Harvard Chemistry Department chair Charles Lieber was charged this week with lying to the Defense Department about receiving funds from the Chinese government. Lieber allegedly took $1.5 million to open a research lab in China, as well as $200,000 monthly in cash and living expenses to conduct research for the Wuhan University of Technology.
A pioneer in the field of nanowires — infinitesimally small conductors of electricity with a wide range of potential uses — Lieber is no small fry. “For a person with his status and reputation the work for him [in China] was not important, and it was not necessary for him to do that for the money,” a Case Western Reserve professor who had worked with him told the Wall Street Journal. Indeed, Lieber received more than $15 million in grants from the American government. So why did he accept funding from China?
U.S. government agencies including the National Science Foundation and National Institutes of Health dole out more than $150 billion in research grants each year. University scientists rely on that money to fund their labs. Because grants can make or break a career, professors spend an inordinate amount of time navigating the funding labyrinth. A 2007 study found that researchers spend 42 percent of their time writing grant proposals and ensuring compliance with the conditions of the grants they receive. Stringent regulations on everything from affirmative action to animal welfare place a needless burden on scientists, reducing their productivity. Since any given proposal has a 20 percent chance of being approved, researchers devote 170 days to proposal-writing for every grant they’re awarded.
In addition to the administrative burden, American funding programs push researchers toward low-risk, low-reward studies. Since papers are evaluated by the number of citations they generate, professors tend to focus on questions that guarantee a meaningful result, rather than taking risks on novel research that might fail. Though the latter is more likely to deliver high gains in the long run, delayed recognition of breakthrough research means that scientists in new fields may have to wait years before they see results, which reduces their ability to attract funding in the interim. A 2016 paper found that “funding decisions which rely on traditional bibliometric indicators . . . may be biased against ‘high risk/high gain’ novel research.” As a result, American scientists tinker at the margins of existing research but rarely attempt breakthroughs. This partially explains the general slowdown of scientific progress over the past few decades.
Enter China. In 2008, the Chinese Communist party (CCP) announced the Thousand Talents Plan (TTP), which was designed to recruit 2,000 high-quality foreign professionals within five to ten years. By 2017, the program had lured 7,000 foreigners — more than triple its target. As part of a broad push to achieve global technological supremacy, China has committed 15 percent of its GDP — equivalent to $2.1 trillion in 2019 — to human-capital development.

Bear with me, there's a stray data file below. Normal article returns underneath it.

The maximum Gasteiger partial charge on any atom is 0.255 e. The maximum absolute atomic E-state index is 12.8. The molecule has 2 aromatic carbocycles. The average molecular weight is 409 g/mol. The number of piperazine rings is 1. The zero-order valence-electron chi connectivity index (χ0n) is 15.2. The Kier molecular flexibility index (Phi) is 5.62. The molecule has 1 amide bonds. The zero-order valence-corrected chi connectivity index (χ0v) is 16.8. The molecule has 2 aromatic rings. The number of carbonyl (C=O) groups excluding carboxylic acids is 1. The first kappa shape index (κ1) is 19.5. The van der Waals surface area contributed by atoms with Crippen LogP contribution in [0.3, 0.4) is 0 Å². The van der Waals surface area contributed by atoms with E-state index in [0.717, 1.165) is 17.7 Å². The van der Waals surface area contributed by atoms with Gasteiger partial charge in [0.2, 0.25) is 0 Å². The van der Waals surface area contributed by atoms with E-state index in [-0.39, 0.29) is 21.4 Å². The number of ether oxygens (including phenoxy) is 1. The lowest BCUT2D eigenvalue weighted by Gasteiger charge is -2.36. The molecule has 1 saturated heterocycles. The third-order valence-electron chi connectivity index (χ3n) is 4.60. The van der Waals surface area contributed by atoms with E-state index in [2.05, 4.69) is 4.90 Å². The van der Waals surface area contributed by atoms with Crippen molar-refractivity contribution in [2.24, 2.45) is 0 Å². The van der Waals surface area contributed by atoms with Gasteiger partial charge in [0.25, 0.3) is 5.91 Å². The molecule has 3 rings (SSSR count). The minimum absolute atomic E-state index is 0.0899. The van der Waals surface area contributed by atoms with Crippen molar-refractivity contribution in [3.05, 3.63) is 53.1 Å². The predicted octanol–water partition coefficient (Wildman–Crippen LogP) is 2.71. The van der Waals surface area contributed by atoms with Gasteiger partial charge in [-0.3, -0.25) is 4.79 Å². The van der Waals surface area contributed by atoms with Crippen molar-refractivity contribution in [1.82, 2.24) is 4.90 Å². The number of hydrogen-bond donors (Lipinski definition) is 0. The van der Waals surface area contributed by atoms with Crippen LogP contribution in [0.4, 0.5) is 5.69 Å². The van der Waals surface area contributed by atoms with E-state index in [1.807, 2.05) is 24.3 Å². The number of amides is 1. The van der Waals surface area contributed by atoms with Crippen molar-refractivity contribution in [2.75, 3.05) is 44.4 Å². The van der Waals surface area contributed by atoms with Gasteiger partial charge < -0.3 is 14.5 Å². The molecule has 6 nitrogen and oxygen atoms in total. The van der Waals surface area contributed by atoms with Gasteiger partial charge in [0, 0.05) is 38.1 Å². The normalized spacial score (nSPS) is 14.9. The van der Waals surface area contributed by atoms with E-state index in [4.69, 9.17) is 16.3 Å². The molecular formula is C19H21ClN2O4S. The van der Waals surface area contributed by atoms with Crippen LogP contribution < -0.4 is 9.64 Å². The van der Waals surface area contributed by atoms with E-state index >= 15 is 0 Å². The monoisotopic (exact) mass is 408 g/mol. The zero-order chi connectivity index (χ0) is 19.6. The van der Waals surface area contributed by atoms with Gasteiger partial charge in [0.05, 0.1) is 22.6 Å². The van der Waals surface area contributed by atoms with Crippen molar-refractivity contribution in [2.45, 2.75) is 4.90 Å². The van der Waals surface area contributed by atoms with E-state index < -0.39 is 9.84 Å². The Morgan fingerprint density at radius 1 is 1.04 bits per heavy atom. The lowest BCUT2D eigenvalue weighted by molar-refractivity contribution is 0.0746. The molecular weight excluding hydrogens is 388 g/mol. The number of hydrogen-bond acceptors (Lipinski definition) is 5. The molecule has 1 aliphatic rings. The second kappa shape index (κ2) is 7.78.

The TTP doesn’t require grant applications or regulatory compliance, either. Faced with a choice between a Byzantine funding apparatus at home and instant cash from China, more than 3,000 university researchers have opted for the latter. In return for that money, the CCP requires its researchers to turn over intellectual property to which they have access, as well as to sign agreements preventing them from disclosing the results of work conducted under Chinese patronage. Some scientists have concluded that those stipulations are worthwhile. And in a perverse sense, it is true that the Chinese system provides a great deal of academic freedom: no applications, no progress reports, no environmental standards. In a few cases, TTP-linked academics have even opened “shadow labs” in China that conduct research identical to what they are doing domestically. The effect is a wholesale transfer of American intellectual capital and property to our largest geostrategic foe.
The TTP encompasses not only university labs but also U.S. government facilities. Federal agencies have discovered that employees downloaded classified information before visiting China, and an American defense contractor testified to the Senate that more than 300 U.S. government researchers had accepted TTP money right under the government’s nose.
In November 2019, the Senate Subcommittee on Investigations issued a long-overdue report on the TTP. The report recommended stricter grant-compliance provisions, stronger cybersecurity, and increased scrutiny of research facilities by American law-enforcement agencies. While these measures would partially combat Chinese intellectual-property theft, lawmakers in Washington should also reflect on why China’s money is so alluring to American scientists.
Partially, it’s because there’s a lot of it. While the White House has proposed cuts to the NSF and NIH budgets in recent years, the CCP has committed orders of magnitude more money to its recruitment programs. In addition to beefing up IP protections, Congress should allocate more funding to foundational research. But money alone won’t solve the problem. As long as the federal grant-approval process remains sclerotic and risk-averse, American scientists will be unlikely to maintain their global preeminence. Federal agencies should roll back onerous regulations and give researchers more control over grant money and lab operations. By deemphasizing bibliometric criteria, they could also provide scientists more of the leeway necessary for scientific breakthroughs. Outside the public sector, tax incentives could increase the viability of novel research in private labs.
The Chinese threat must be confronted head-on, but to truly neutralize it, America will also have to nurture its natural competitive advantage.